How Does Winter Weather Affect My Home’s Foundation?

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Scraping ice from your car, shoveling snow from the driveway and higher cost of heating are just a few negative aspects that homeowners have to deal with during the winter months. Did you know, however, that winter can take a damage toll to your home’s foundation and may even leave you with a costly repair bill. Thanks to foundation repair experts in San Antonio TX, knowing the negative impacts and how to safeguard your home from them will help protect your home’s foundation from permanent or long-term damage. 

Cracks in Foundation

Small hairline cracks in your home’s foundation are a common occurrence throughout the year. However, the freezing weather that occurs in the winter can accelerate these cracks. Frost-heave is a condition that occurs during the winter that causes excessive amounts of pressure on the foundation walls. It occurs when moisture in the soil around your home freezes and expands, which adds lateral soil pressure to the foundation. This excessive pressure can cause large and small cracks to appear in your foundation, which weakens its structural integrity and lead to seepage, unwanted pests and mold growth. 

Discharge Line Frozen

In homes with a sump pump, you must be wary of a frozen discharge line. Sump pumps are vital to ensuring your crawl space or basement doesn’t flood. The discharge line allows the excess water to flow from your home. If, however, this line freezes, the water is forced back into the home. Ensuring the discharge line is pitched at a downward slope prevents water from resting inside the line and decreases the chance of it freezing. 

Water Seepage and Moisture

In some cases, foundation problems won’t arise until the snow begins to melts and that excess water building up in the soil against your foundation starts to seep into your basement via cracks, joints and door or window frames. The symptoms associated with seepage problems can appear before water begins flowing into the basement and — in fact — water flowing into your basement is a sign of an advance stage of foundation damage. Dark staining, paint peeling, musty or damp odors, rust and pest infestation are all signs of a possible water seepage problem in your basement.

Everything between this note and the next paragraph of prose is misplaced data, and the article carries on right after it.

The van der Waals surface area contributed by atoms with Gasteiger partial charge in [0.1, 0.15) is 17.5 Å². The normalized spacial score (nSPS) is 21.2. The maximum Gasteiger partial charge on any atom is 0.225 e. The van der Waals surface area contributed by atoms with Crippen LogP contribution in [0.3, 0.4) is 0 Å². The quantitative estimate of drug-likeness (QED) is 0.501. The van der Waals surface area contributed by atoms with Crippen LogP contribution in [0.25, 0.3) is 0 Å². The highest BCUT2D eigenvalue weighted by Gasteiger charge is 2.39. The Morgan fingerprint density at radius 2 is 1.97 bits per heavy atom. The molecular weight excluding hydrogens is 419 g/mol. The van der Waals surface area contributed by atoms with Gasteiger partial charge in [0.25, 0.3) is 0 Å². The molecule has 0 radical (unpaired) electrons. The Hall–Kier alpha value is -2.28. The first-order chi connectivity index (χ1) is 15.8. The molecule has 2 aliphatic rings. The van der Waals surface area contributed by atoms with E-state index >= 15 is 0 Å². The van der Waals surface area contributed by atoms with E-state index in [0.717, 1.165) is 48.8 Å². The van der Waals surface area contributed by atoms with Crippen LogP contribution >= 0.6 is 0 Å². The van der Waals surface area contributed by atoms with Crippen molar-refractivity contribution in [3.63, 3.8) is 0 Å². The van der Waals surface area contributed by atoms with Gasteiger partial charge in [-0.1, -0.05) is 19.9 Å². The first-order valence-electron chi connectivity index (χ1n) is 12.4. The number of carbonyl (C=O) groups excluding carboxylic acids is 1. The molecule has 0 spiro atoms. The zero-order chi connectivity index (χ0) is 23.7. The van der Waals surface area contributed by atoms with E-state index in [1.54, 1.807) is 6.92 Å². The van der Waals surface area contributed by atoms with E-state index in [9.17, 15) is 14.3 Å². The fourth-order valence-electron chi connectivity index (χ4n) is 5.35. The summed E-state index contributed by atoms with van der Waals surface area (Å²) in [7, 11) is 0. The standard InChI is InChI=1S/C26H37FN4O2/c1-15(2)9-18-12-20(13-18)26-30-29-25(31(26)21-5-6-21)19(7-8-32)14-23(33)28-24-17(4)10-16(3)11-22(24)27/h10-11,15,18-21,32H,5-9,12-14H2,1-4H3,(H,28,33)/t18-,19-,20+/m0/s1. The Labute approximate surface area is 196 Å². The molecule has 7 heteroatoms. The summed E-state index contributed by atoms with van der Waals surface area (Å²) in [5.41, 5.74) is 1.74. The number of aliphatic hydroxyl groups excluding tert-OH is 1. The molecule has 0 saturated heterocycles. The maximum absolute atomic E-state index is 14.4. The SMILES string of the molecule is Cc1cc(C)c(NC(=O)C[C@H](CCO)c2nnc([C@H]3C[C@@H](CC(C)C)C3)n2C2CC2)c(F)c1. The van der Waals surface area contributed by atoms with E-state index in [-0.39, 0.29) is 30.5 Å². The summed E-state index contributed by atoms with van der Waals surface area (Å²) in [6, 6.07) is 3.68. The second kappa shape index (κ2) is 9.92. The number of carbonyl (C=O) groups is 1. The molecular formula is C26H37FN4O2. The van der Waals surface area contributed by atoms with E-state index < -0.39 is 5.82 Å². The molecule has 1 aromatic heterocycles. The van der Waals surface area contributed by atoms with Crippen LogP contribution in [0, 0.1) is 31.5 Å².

Foundation Maintenance

Properly maintaining your home’s foundation can help minimize the effects that the winter weather can do. Use epoxy glue — or a similar product designed to repair concrete cracks — to repair hairline cracks after you have cleaned them out. Furthermore, maintain a consistent and proper moisture level in the basement to help ensure a strong foundation. Just as too much moisture in the soil can cause foundation problems, so can dry, shrinking soil. One way to prevent problems associated with soil moisture is to install a rock bed about 18- to 24-inches out from the foundation. The rock beds allow water to penetrate deep in the soil and help prevent foundation problems associated with dry soil.

Furthermore, making sure your downspouts and gutters are functioning properly helps to maintain a solid foundation. The North American Retail Hardware Association provides a helpful guide to repairing downspouts and gutters. Gutters and downspouts help to direct water away from the home and reduces the chance of moisture and seepage problems.

Foundation repair may appear as a dense subject for homeowners. Nonetheless, it’s an important thing to watch out for to keep your home at its best condition. 

Stablelift Foundation Repair specializes in home foundation stablization. Readers with more questions about this topic can get in touch with the experts by visiting www.stableliftfoundationrepair.com

Sarah Pinkerton

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